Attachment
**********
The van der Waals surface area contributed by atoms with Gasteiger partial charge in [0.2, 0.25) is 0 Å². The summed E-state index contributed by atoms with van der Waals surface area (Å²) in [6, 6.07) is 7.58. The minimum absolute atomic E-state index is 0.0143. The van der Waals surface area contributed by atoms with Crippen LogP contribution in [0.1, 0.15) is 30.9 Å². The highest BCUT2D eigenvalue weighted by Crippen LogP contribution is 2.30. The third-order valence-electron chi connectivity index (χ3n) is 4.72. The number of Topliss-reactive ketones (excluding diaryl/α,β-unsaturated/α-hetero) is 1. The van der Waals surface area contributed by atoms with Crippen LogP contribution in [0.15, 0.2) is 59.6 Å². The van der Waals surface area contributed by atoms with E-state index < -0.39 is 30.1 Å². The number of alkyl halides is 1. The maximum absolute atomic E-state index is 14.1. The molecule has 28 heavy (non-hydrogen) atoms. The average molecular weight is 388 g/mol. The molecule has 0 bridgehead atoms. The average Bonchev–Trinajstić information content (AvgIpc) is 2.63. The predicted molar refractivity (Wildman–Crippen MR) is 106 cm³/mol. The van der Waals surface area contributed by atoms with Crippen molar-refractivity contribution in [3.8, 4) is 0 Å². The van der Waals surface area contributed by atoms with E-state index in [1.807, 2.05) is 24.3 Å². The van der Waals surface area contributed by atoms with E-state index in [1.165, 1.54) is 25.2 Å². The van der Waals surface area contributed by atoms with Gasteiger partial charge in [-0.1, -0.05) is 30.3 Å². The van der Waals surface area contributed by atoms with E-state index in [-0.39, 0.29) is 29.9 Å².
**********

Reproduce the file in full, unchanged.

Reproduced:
The van der Waals surface area contributed by atoms with Gasteiger partial charge in [0.2, 0.25) is 0 Å². The summed E-state index contributed by atoms with van der Waals surface area (Å²) in [6, 6.07) is 7.58. The minimum absolute atomic E-state index is 0.0143. The van der Waals surface area contributed by atoms with Crippen LogP contribution in [0.1, 0.15) is 30.9 Å². The highest BCUT2D eigenvalue weighted by Crippen LogP contribution is 2.30. The third-order valence-electron chi connectivity index (χ3n) is 4.72. The number of Topliss-reactive ketones (excluding diaryl/α,β-unsaturated/α-hetero) is 1. The van der Waals surface area contributed by atoms with Crippen LogP contribution in [0.15, 0.2) is 59.6 Å². The van der Waals surface area contributed by atoms with E-state index < -0.39 is 30.1 Å². The number of alkyl halides is 1. The maximum absolute atomic E-state index is 14.1. The molecule has 28 heavy (non-hydrogen) atoms. The average molecular weight is 388 g/mol. The molecule has 0 bridgehead atoms. The average Bonchev–Trinajstić information content (AvgIpc) is 2.63. The predicted molar refractivity (Wildman–Crippen MR) is 106 cm³/mol. The van der Waals surface area contributed by atoms with Crippen molar-refractivity contribution in [3.8, 4) is 0 Å². The van der Waals surface area contributed by atoms with E-state index in [1.807, 2.05) is 24.3 Å². The van der Waals surface area contributed by atoms with E-state index in [1.165, 1.54) is 25.2 Å². The van der Waals surface area contributed by atoms with Gasteiger partial charge in [-0.1, -0.05) is 30.3 Å². The van der Waals surface area contributed by atoms with E-state index in [-0.39, 0.29) is 29.9 Å².